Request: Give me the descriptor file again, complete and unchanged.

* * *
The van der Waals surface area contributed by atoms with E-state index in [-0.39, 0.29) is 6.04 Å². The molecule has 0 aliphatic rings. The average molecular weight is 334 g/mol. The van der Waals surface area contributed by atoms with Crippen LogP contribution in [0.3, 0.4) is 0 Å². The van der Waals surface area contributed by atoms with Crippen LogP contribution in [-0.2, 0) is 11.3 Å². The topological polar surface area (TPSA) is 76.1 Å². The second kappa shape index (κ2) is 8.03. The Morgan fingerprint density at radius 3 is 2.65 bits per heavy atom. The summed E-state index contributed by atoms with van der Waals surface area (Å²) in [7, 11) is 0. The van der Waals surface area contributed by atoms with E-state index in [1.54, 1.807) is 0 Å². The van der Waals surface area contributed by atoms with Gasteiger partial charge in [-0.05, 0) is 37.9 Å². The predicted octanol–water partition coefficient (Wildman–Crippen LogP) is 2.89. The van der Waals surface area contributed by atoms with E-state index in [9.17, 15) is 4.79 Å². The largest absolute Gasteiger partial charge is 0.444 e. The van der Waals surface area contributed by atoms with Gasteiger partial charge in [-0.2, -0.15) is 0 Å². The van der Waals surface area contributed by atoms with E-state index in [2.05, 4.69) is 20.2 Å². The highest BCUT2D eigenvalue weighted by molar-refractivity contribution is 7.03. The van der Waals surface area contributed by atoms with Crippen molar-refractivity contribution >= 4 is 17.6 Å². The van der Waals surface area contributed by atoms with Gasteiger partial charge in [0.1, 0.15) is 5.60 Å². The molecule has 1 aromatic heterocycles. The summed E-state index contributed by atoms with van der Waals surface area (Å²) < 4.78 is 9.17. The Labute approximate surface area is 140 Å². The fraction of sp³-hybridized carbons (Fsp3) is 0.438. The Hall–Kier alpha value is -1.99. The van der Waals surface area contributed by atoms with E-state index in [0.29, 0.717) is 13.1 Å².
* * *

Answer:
The van der Waals surface area contributed by atoms with E-state index in [-0.39, 0.29) is 6.04 Å². The molecule has 0 aliphatic rings. The average molecular weight is 334 g/mol. The van der Waals surface area contributed by atoms with Crippen LogP contribution in [0.3, 0.4) is 0 Å². The van der Waals surface area contributed by atoms with Crippen LogP contribution in [-0.2, 0) is 11.3 Å². The topological polar surface area (TPSA) is 76.1 Å². The second kappa shape index (κ2) is 8.03. The Morgan fingerprint density at radius 3 is 2.65 bits per heavy atom. The summed E-state index contributed by atoms with van der Waals surface area (Å²) in [7, 11) is 0. The van der Waals surface area contributed by atoms with E-state index in [1.54, 1.807) is 0 Å². The van der Waals surface area contributed by atoms with Gasteiger partial charge in [-0.05, 0) is 37.9 Å². The predicted octanol–water partition coefficient (Wildman–Crippen LogP) is 2.89. The van der Waals surface area contributed by atoms with E-state index in [9.17, 15) is 4.79 Å². The largest absolute Gasteiger partial charge is 0.444 e. The van der Waals surface area contributed by atoms with Gasteiger partial charge in [-0.2, -0.15) is 0 Å². The van der Waals surface area contributed by atoms with E-state index in [2.05, 4.69) is 20.2 Å². The highest BCUT2D eigenvalue weighted by molar-refractivity contribution is 7.03. The van der Waals surface area contributed by atoms with Crippen molar-refractivity contribution >= 4 is 17.6 Å². The van der Waals surface area contributed by atoms with Gasteiger partial charge in [0.1, 0.15) is 5.60 Å². The molecule has 1 aromatic heterocycles. The summed E-state index contributed by atoms with van der Waals surface area (Å²) < 4.78 is 9.17. The Labute approximate surface area is 140 Å². The fraction of sp³-hybridized carbons (Fsp3) is 0.438. The Hall–Kier alpha value is -1.99. The van der Waals surface area contributed by atoms with E-state index in [0.29, 0.717) is 13.1 Å².